- If a 70 percent annual capacity factor is used for the Harrison plant, instead of the 75 percent used by the Companies, the plant’s cost of generation would be significantly more expensive through 2034, on a cumulative PV 2015 dollar basis, than purchasing the same amounts of capacity and energy from the PJM markets. This is true even if all of the Companies’ other assumptions (such as a zero C02 cost and very high PJM market prices) are used.
- However, the Companies should not simply do nothing and only rely on the PJM markets for needed energy and capacity. Instead, the Companies should issue (1) an RFP for energy and capacity and (2) develop new energy deficiency and demand response resources either on their own or through the issuance of an RFP as recommended by WVCAG witness Kunkel. A plan that includes significant investments in energy efficiency and demand response will be less expensive for ratepayers than the proposed acquisition of the remaining 1,576 MW of the Harrison plant, in both the near and long term, and will provide a effective hedge against market price uncertainty and volatility.
- An alternative resource plan with energy efficiency and demand response (plus purchases from PlM markets for any needed capacity and energy) would be $510 million less expensive, in PV 2015 dollars, through 2034 than the cost of providing the same capacity and energy from the Harrison plant through the proposed GRT. The alternative plan with energy efficiency and demand response also would be $390 million less expensive, in PV 2015 dollars, than purchasing the same capacity and energy from the PJM markets. Relying on the market is the plan with the next lowest cost. Obtaining needed capacity and energy from the Harrison plant through the proposed GRT is the most expensive option.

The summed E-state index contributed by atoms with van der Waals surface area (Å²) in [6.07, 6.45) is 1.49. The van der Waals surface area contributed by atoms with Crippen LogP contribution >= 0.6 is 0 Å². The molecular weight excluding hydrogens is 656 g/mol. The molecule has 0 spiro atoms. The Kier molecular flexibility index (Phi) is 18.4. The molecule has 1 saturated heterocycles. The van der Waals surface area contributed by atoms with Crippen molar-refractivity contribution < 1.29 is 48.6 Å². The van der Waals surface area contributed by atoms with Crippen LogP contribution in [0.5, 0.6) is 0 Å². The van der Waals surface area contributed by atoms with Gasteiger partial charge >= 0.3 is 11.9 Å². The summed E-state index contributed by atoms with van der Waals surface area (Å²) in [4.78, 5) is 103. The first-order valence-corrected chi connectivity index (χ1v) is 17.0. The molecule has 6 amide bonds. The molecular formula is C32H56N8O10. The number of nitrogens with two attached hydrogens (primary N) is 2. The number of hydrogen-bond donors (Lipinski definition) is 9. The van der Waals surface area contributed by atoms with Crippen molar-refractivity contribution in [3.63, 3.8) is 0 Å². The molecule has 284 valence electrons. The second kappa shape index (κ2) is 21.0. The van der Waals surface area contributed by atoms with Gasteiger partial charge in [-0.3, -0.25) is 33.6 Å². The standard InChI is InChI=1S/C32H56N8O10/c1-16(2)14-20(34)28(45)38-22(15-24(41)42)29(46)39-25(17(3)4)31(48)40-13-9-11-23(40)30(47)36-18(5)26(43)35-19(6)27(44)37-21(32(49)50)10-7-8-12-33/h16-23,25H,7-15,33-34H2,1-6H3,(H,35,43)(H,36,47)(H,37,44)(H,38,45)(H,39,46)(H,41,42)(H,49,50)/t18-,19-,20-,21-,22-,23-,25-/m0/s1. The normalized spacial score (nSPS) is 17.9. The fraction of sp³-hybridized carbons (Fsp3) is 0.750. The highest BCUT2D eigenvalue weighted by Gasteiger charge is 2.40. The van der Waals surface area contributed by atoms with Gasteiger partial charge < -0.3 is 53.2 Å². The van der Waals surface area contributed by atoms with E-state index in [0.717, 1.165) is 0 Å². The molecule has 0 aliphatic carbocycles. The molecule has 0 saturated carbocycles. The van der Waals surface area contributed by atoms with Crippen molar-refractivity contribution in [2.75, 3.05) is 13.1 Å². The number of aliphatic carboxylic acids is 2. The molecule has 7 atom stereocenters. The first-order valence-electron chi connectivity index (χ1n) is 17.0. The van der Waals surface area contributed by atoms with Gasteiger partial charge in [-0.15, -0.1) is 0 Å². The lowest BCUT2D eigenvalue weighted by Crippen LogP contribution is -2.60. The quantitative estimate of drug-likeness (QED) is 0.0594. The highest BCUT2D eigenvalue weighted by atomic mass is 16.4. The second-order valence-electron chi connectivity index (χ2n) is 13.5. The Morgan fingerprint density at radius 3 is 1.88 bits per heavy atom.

- The Companies should issue an RFP for power in order to test whether they could find an alternative to relying on the PJM markets that would have a lower cost and/or that would provide a more effective hedge against market price uncertainty and volatility.
- The Navigant valuation analysis is biased towards an unreasonably high valuation for the Harrison plant by the use of (a) unrealistically high annual capacity factors, (b) unreasonably high PJM energy market prices and (c) unreasonably low CO2 prices. Moreover, more than 42 percent of Navigant’s purported value for the Harrison plant comes from a “term” adjustment which reflects their speculation on the value that the plant will provide for ratepayers after the year 2032, some two decades in the future.
- As can be seen, even accepting all of Navigant’s assumptions, the plant would not produce any positive benefit for ratepayers (as compared to market purchases) until 2021 and would not produce a significant benefit for several years after that. In other words, even with Navigant’s assumptions, ratepayers would be paying $480 million in higher costs, in present value 2012 dollars, ($578 million in nominal dollars) in the near term in the hope that they might receive some benefit in the more distant future. And the more distant the benefits, the less certain and more speculative they are.
- The Companies are proposing to purchase 80 percent of the Harrison plant for its current value on Allegheny Energy Supply’s books, $767/kW. Currently the 20 percent share of Harrison that is already owned by Mon Power is valued at $319/kW, less than half the book value of Allegheny Energy Supply’s share of the plant.
- The Companies’ proposed purchase price under the GRT is likely substantially higher than the price that Allegheny Energy Supply would receive in a market transaction with a non-affiliated purchaser.
- Even if Harrison were offered to the Companies at $319/kW, that transaction would do nothing to alleviate the risks to ratepayers from acquiring the plant.
- There is no need for this transaction to occur immediately, if at all, except for the financial benefit to FirstEnergy.
- For these reasons, the Commission should deny the Companies’ proposed petition and reject the proposed Generation Resource Transaction.